# Maximizing the Spread of Influence through a Social Network

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9 A Conjecture. Finally, we state an appealing conjecture that would include all the approximability results above as special cases. CONJECTURE 4.3. Whenever the threshold functions f v at every node are monotone and submodular, the resulting influence function σ( ) is monotone and submodular as well. It is not difficult to show that every instance of the Triggering Model has an equivalent formulation with submodular node thresholds. Every instance of the Decreasing Cascade Model has such an equivalent formulation as well; in fact, the Decreasing Cascade condition stands as a very natural special case of the conjecture, given that it too is based on a type of diminishing returns. When translated into the language of threshold functions, we find that the Decreasing Cascade condition corresponds to the following natural requirement: f v(s {u}) f v(s) 1 f v(s) fv(t {u}) fv(t ), 1 f v(t ) whenever S T and u / T. This is in a sense a normalized submodularity property; it is stronger than submodularity, which would consist of the same inequality on just the numerators. (Note that by monotonicity, the denominator on the left is larger.) 5. NON-PROGRESSIVE PROCESSES We have thus far been concerned with the progressive case, in which nodes only go from inactivity to activity, but not vice versa. The non-progressive case, in which nodes can switch in both directions, can in fact be reduced to the progressive case. The non-progressive threshold process is analogous to the progressive model, except that at each step t, each node v chooses a new value θ v (t) uniformly at random from the interval [0, 1]. Node v will be active in step t if f v(s) θ v (t), where S is the set of neighbors of v that are active in step t 1. From the perspective of influence maximization, we can ask the following question. Suppose we have a non-progressive model that is going to run for τ steps, and during this process, we are allowed to make up to k interventions: for a particular node v, at a particular time t τ, we can target v for activation at time t. (v itself may quickly de-activate, but we hope to create a large ripple effect. ) Which k interventions should we perform? Simple examples show that to maximize influence, one should not necessarily perform all k interventions at time 0; e.g., G may not even have k nodes. Let A be a set of k interventions. The influence of these k interventions σ(a) is the sum, over all nodes v, of the number of time steps that v is active. The influence maximization problem in the non-progressive threshold model is to find the k interventions with maximum influence. We can show that the non-progressive influence maximization problem reduces to the progressive case in a different graph. Given a graph G = (V, E) and a time limit τ, we build a layered graph G τ on τ V nodes: there is a copy v t for each node v in G, and each time-step t τ. We connect each node in this graph with its neighbors in G indexed by the previous time step. THEOREM 5.1. The non-progressive influence maximization problem on G over a time horizon τ is equivalent to the progressive influence maximization problem on the layered graph G τ. Node v is active at time t in the non-progressive process if and only if v t is activated in the progressive process. Thus, models where we have approximation algorithms for the progressive case carry over. Theorem 5.1 also implies approximation results for certain non-progressive models used by Asavathiratham et al. to model cascading failures in power grids [2, 3]. Note that the non-progressive model discussed here differs from the model of Domingos and Richardson [10, 26] in two ways. We are concerned with the sum over all time steps t τ of the expected number of active nodes at time t, for a given a time limit τ, while [10, 26] study the limit of this process: the expected number of nodes active at time t as t goes to infinity. Further, we consider interventions for a particular node v, at a particular time t τ, while the interventions considered by [10, 26] permanently affect the activation probability function of the targeted nodes. 6. GENERAL MARKETING STRATEGIES In the formulation of the problem, we have so far assumed that for one unit of budget, we can deterministically target any node v for activation. This is clearly a highly simplified view. In a more realistic scenario, we may have a number m of different marketing actions M i available, each of which may affect some subset of nodes by increasing their probabilities of becoming active, without necessarily making them active deterministically. The more we spend on any one action the stronger its effect will be; however, different nodes may respond to marketing actions in different ways, In a general model, we choose investments x i into marketing actions M i, such that the total investments do not exceed the budget. A marketing strategy is then an m-dimensional vector x of investments. The probability that node v will become active is determined by the strategy, and denoted by h v(x). We assume that this function is non-decreasing and satisfies the following diminishing returns property for all x y and a 0 (where we write x y or a 0 to denote that the inequalities hold in all coordinates): h v(x + a) h v(x) h v(y + a) h v(y) (1) Intuitively, Inequality (1) states that any marketing action is more effective when the targeted individual is less marketing-saturated at that point. We are trying to maximize the expected size of the final active set. As a function of the marketing strategy x, each node v becomes active independently with probability h v(x), resulting in a (random) set of initial active nodes A. Given the initial set A, the expected size of the final active set is σ(a). The expected revenue of the marketing strategy x is therefore g(x) = A V σ(a) u A hu(x) v / A (1 hv(x)). In order to (approximately) maximize g, we assume that we can evaluate the function at any point x approximately, and find a direction i with approximately maximal gradient. Specifically, let e i denote the unit vector along the i th coordinate axis, and δ be some constant. We assume that there exists some γ 1 such that we can find an i with g(x + δ e i) g(x) γ (g(x + δ e j) g(x)) for each j. We divide each unit of the total budget k into equal parts of size δ. Starting with an all-0 investment, we perform an approximate gradient ascent, by repeatedly (a total of k times) adding δ δ units of budget to the investment in the action M i that approximately maximizes the gradient. The proof that this algorithm gives a good approximation consists of two steps. First, we show that the function g we are trying to optimize is non-negative, non-decreasing, and satisfies the diminishing returns condition (1). Second, we show that the hillclimbing algorithm gives a constant-factor approximation for any function g with these properties. The latter part is captured by the following theorem. THEOREM 6.1. When the hill-climbing algorithm finishes with strategy x, it guarantees that g(x) (1 e k γ k+δ n ) g(ˆx), where ˆx denotes the optimal solution subject to i ˆxi k.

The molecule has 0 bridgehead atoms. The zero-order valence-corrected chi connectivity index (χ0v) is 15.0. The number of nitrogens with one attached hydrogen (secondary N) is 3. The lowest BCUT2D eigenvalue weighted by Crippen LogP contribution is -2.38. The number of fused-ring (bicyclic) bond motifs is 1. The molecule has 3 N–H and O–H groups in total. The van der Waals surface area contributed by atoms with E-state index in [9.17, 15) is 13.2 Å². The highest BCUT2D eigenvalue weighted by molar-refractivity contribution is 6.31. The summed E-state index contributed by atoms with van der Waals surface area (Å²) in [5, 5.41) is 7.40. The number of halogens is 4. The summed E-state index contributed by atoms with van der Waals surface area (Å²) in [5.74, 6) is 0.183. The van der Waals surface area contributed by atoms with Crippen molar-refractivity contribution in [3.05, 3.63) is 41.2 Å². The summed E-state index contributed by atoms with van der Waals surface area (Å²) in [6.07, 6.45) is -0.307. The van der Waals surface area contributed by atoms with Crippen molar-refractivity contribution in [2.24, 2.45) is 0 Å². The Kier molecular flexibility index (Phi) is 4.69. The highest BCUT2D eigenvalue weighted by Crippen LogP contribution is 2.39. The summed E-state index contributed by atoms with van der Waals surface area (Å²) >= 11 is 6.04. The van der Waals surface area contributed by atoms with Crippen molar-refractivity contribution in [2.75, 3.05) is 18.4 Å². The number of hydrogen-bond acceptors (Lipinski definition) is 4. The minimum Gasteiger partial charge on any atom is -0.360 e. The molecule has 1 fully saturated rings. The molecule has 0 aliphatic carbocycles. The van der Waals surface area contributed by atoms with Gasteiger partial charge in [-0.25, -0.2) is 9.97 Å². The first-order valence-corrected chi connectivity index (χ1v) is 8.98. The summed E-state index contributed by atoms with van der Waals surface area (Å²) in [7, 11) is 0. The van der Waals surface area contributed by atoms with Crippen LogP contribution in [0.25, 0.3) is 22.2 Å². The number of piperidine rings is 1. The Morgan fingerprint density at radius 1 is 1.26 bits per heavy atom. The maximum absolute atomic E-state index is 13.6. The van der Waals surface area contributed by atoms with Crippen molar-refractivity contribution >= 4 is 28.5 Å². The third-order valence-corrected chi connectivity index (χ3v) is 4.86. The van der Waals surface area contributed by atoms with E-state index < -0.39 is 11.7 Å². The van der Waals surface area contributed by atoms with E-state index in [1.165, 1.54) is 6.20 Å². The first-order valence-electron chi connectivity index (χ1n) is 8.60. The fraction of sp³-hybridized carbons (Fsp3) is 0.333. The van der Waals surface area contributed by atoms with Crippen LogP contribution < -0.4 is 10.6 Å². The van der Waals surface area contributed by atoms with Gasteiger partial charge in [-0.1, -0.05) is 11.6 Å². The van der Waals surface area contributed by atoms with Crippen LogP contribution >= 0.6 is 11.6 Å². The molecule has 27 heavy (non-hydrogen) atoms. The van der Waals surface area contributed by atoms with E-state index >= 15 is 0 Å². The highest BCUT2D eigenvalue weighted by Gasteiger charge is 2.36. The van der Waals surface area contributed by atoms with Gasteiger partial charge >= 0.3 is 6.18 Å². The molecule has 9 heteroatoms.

10 The proof of this theorem builds on the analysis used by Nemhauser et al. [23], and we defer it to the full version of this paper. With Theorem 6.1 in hand, it remains to show that g is nonnegative, monotone, and satisfies condition (1). The first two are clear, so we only sketch the proof of the third. Fix an arbitary ordering of vertices. We then use the fact that for any a i, b i, a i b i = (a i b i) a j b j, (2) i i j<i j>i i and change the order of summation, to rewrite the difference g(x + a) g(x) = ( (hu(x + a) h u(x)) (σ(a + u) σ(a)) u A:u / A h j(x + a) (1 h j(x + a)) j<u,j A j>u,j A h j(x) j>u,j / A j<u,j / A (1 h j(x)) ). To show that this difference is non-increasing, we consider y x. From the diminishing returns property of h u( ), we obtain that h u(x + a) h u(x) h u(y + a) h u(y). Then, applying again equation (2), changing the order of summation, and performing some tedious calculations, writing (v, x, y) = h v(x + a) h v(y + a) if v < u, and (v, x, y) = h v(x) h v(y) if v > u, we obtain that (g(x + a) g(x)) (g(y + a) g(y)) ( (h u(y + a) h u(y)) (v, x, y) u,v:u v A:u,v / A j<min(u,v),j A u<j<v,j A v<j<u,j A ( σ(a + {u, v}) σ(a + v) σ(a + u) + σ(a) ) h j(x) j>max(u,v),j A h j(x + a) h j(y + a) u<j<v,j / A h j(y) j<min(u,v),j / A v<j<u,j / A (1 h j(x)) j>max(u,v),j / A (1 h j(x + a)) (1 h j(y + a)) ) (1 h j(y)) In this expression, all terms are non-negative (by monotonicity of the h v( )), with the exception of σ(a + {u, v}) σ(a + u) σ(a + v) + σ(a), which is non-positive because σ is submodular. Hence, the above difference is always non-positive, so g satisfies the diminishing returns condition (1). 7. REFERENCES [1] R. Albert, H. Jeong, A. Barabasi. Error and attack tolerance of complex networks. Nature 406(2000), [2] C. Asavathiratham, S. Roy, B. 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